Great houses sometimes live in sad neighborhoods, but you can still make a respectable sale.
The idea of having the nicest house in the neighborhood might be exciting. Unfortunately, it's not always a great situation. Your home's real estate value is based in part on the value of houses around you. So if the neighborhood is a little sketchy, yours won't be worth as much as it would someplace else. But you can help boost the value and get a better asking price with a few tweaks.
Boost Your Curb Appeal
If you can't help but be the best house on the block, you might as well go all out with curb appeal. Everything that you can to do make your house look great, at least within reason, is worth trying. One of the most important things that you can do, according to Agent Harvest, is keep your lawn mowed, and offer to mow neighboring properties if you can afford the time.
Tidy up your landscaping, have trees trimmed, and add colorful flowers if the season permits. If the neighbors beside you have a real eyesore of a home, consider installing a tall fence and adding taller landscaping features such as screens with vines to disguise as much of it as you can.
Save Room for Negotiating
While improving your home, be aware of your limits. You'll probably have to consider lower offers than you'd like. But if you don't invest a lot of money on improvements, lowering your asking price won't pinch as much. You'll come out closer to even in the long run.
Inexpensive improvements include paint, which can have a big effect, and cleaning everything until it's spotless. This might mean pressure washing the exterior and driveway, and deep cleaning the entire interior from the baseboards and carpeting to inside cupboards and kitchen stove.
Show Your Home at the Right Time
Depending on where you live, your neighborhood might look better at certain times of day than it does at others. With that in mind, you can schedule home showings during times when it's most favorable to you.
If the streets gain a few run down parked vehicles in the evening, schedule showings during the day. If mornings and afternoons are packed with school traffic, focus on midday. If you're not sure, take a drive around the area at different times of day to see what might stand out to you that you hadn't noticed before.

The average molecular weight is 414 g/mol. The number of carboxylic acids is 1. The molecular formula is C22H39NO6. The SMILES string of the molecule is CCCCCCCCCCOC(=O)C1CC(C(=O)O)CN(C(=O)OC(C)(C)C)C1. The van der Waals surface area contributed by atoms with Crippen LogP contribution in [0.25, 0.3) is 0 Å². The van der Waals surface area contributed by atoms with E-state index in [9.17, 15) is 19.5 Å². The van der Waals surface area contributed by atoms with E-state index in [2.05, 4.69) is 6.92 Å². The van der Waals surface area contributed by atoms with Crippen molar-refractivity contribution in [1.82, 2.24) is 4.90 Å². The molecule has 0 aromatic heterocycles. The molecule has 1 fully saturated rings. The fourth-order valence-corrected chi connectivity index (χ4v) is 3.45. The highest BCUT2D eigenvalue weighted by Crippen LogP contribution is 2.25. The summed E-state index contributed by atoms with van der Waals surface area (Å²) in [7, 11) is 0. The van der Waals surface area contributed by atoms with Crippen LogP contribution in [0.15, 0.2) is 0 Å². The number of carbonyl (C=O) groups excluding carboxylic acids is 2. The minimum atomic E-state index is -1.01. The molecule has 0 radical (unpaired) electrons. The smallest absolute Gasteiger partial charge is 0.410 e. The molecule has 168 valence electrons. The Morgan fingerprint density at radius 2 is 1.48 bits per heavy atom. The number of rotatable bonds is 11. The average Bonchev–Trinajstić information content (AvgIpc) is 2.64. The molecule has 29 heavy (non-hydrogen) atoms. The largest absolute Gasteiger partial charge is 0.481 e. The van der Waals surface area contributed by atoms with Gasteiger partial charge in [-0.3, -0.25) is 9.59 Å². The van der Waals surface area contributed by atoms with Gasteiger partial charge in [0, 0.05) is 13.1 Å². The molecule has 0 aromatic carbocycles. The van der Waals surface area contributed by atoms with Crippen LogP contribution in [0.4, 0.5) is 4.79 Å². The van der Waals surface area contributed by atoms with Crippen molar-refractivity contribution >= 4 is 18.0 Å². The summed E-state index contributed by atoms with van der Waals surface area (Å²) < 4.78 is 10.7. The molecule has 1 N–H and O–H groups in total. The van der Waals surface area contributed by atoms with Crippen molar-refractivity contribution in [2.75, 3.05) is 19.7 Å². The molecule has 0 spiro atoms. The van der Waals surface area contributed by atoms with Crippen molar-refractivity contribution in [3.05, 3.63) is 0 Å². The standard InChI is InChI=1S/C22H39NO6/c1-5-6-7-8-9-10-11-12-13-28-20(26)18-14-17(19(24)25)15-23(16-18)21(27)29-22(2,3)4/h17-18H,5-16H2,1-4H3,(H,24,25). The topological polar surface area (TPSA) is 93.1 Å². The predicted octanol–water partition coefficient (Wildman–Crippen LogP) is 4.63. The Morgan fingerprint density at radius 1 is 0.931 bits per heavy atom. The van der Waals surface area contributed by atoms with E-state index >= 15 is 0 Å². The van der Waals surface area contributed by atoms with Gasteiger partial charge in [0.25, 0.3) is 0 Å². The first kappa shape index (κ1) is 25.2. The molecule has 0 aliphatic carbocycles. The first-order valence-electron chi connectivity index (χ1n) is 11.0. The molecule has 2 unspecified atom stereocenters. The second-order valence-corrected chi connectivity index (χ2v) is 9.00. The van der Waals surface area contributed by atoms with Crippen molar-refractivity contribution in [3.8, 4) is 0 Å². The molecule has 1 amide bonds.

Work With the Right Agent
Some real estate agents specialize in listing and promoting hard-to-sell properties. While most agents will work to the best of their ability, some have an understanding of what it takes to get the best price and the fastest sale for houses that have a few downsides.
The advice of this type of agent might go against your grain, but it's wise to listen. If he recommends working with a home stager, it's worth it to give that some thought. If he suggests a few specific upgrades, bear in mind that he probably knows what he's talking about. Remember that he doesn't make any money until you do, so it's in his best interest to help.
Be Honest About the Problems
The last thing you want is a lot of interested people who see the neighborhood and keep on driving. Agent Harvest stresses that honesty is the best policy, so you might want to disclose some of the location's issues in the listing ad.
You don't have to disparage your property, but you also don't want to mislead prospective buyers. It's better to have fewer prospects who understand that the location isn't perfect than several prospects who never give it a chance once they see the neighborhood.
Selling a great home in a difficult neighborhood isn't easy, but it can be done. And you don't have to take a huge loss as long as you approach the sale with the right mindset.
Each location is different, and the right real estate agent can work wonders with ad wording and great photos. If you're not sure about real estate values in your area, you need a property value estimate from eppraisal. We can show you which homes have sold in your area, and for how much. That's a great place to start. Click here for your free property valuation today.